Central nervous system cavernous hemangioma

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Central nervous system cavernous hemangioma
Histology of a cavernous hemangioma
SpecialtyOncology Edit this on Wikidata

Central nervous system cavernous hemangioma is a cavernous hemangioma that arises in the central nervous system (CNS). It can be considered to be a variant of hemangioma, and is characterized by grossly large dilated blood vessels and large vascular channels, less well circumscribed, and more involved with deep structures, with a single layer of endothelium and an absence of neuronal tissue within the lesions. These thinly walled vessels resemble sinusoidal cavities filled with stagnant blood. Blood vessels in patients with cerebral cavernous malformations (CCM) can range from a few millimeters to several centimeters in diameter. Most lesions occur in the brain, but any organ may be involved.[1]


Clinical symptoms of CNS origin include recurrent headaches, focal neurological deficits, hemorrhagic stroke, and seizures, but CCM can also be asymptomatic. The nature and severity of the symptoms depend on the lesion's location.

CCMs and venous angiomas[edit]

DVA in MRI (T1 axial contrast enhanced)

In up to 30% there is a coincidence of CCM with a venous angioma, also known as a developmental venous anomaly (DVA). These lesions appear either as enhancing linear blood vessels or caput medusae, a radial orientation of small vessels that resemble the hair of Medusa from Greek mythology. These lesions are thought to represent developmental anomalies of normal venous drainage. These lesions should not be removed, as venous infarcts have been reported. When found in association with a CCM that needs resection, great care should be taken not to disrupt the angioma.


Familial forms of CCM occur at four known genetic loci. The gene for CCM1 encodes KRIT1 (krev interaction trapped 1),[2][3] and has been found to bind to ICAP1alpha (integrin cytoplasmic domain associated protein alpha),[4] a beta1 integrin associated protein. A particular mutation in CCM1 (the Q455X mutation), accounts for a cluster of cases in the Southwestern United States.[5] This cluster, particularly in northern New Mexico, is an example of the founder effect; it has been traced back to early Spanish settlers.[6]

The gene for CCM2 encodes a novel protein named malcavernin that contains a phosphotyrosine (PTB) binding domain.[7] The exact biological function of CCM2 is not clear. Recently, it has been shown that CCM1 and CCM2 proteins as well as ICAP1alpha form a macromolecular complex in the cell. In addition, it appears that CCM2 protein may function as a scaffolding protein for MAP kinases that are essential in p38 activation responding to osmotic stress including MEKK3 and MKK3.[8] It also binds to Rac and actin. Therefore, CCM2 protein is also called OSM (osmosensing scaffold for MEKK3).

The CCM3 gene is the most recently identified CCM gene . CCM3 is known as PDCD10 (programmed cell death 10), which was initially identified as a gene that is up-regulated during the induction of apoptosis (cell death) in TF-1, a human myeloid cell line.[9] The precise role of the PDCD10 protein in the CCM pathway is not clear. It is recently shown that PDCD10 forms a complex with CCM1 protein (KRIT1) and CCM2 protein (OSM). PDCD10 interacts directly with OSM independent of KRIT1-OSM interaction. Research is ongoing to determine the function and properties of all three CCM gene products as well as the reaction pathways in which they are involved.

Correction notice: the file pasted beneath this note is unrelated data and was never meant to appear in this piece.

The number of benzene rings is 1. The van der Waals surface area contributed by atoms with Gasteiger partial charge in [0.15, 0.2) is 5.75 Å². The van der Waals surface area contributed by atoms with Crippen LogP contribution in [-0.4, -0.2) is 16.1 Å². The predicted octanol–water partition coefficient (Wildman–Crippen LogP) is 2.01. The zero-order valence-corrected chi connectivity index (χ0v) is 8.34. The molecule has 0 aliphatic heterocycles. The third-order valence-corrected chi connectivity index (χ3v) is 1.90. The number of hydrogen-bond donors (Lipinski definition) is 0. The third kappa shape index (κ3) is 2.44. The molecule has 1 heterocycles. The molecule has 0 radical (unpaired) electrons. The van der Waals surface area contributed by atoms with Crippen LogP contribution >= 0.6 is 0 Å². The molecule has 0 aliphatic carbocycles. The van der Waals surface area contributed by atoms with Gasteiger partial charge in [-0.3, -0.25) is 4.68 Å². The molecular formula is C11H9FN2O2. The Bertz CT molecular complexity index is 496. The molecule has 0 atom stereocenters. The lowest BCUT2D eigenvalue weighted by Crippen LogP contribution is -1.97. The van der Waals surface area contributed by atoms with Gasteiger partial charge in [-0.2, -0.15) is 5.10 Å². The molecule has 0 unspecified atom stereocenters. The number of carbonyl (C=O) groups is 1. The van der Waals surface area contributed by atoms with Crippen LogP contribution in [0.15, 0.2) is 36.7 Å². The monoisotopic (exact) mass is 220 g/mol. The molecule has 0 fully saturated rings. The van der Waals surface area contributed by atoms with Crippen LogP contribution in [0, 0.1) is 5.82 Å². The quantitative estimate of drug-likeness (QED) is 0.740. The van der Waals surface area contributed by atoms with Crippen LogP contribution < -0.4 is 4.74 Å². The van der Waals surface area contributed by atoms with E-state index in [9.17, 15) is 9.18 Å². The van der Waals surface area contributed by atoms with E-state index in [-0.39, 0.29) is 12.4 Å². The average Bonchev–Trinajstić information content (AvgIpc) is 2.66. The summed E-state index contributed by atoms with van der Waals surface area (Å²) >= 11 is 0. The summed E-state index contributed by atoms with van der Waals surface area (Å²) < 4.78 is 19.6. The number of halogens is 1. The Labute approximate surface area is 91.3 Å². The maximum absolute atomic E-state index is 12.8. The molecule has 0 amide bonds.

Evidence suggests that a fourth gene, CCM4, may also cause CCM, however it has yet to be identified.[10]

Mutations in these genes account for 70 to 80 percent of all cases of cerebral cavernous malformations. The remaining 20 to 30 percent of cases may be due to other, still unidentified, genes.


Diagnosis is generally made by magnetic resonance imaging (MRI), particularly using a specific imaging technique known as a gradient-echo sequence MRI, which can unmask small or punctate lesions that may otherwise remain undetected. These lesions are also more conspicuous on FLAIR imaging compared to standard T2 weighing. FLAIR imaging is different from gradient sequences. Rather, it is similar to T2 weighing but suppresses free-flowing fluid signal. Sometimes quiescent CCMs can be revealed as incidental findings during MRI exams ordered for other reasons. Many cavernous hemangiomas are detected "accidentally" during MRIs searching for other pathologies. These "incidentalomas" are generally asymptomatic. In the case of hemorrhage, however, a CT scan is more efficient at showing new blood than an MRI, and when brain hemorrhage is suspected, a CT scan may be ordered first, followed by an MRI to confirm the type of lesion that has bled.

Sometimes the lesion appearance imaged by MRI remains inconclusive. Consequently neurosurgeons will order a cerebral angiogram or magnetic resonance angiogram (MRA). Since CCMs are low flow lesions (they are hooked into the venous side of the circulatory system), they will be angiographically occult (invisible). If a lesion is discernible via angiogram in the same location as in the MRI, then an arteriovenous malformation (AVM) becomes the primary concern.



The incidence in the general population is roughly 0.5%, and clinical symptoms typically appear between 20 to 30 years of age.[11] Once thought to be strictly congenital, these vascular lesions have been found to occur de novo. It may appear either sporadically or exhibit autosomal dominant inheritance.


  1. ^ Batra, S.; Lin, D.; Recinos, P. F.; Zhang, J.; Rigamonti, D. (2009). "Cavernous malformations: Natural history, diagnosis and treatment". Nature Reviews Neurology. 5 (12): 659–670. doi:10.1038/nrneurol.2009.177. PMID 19953116.
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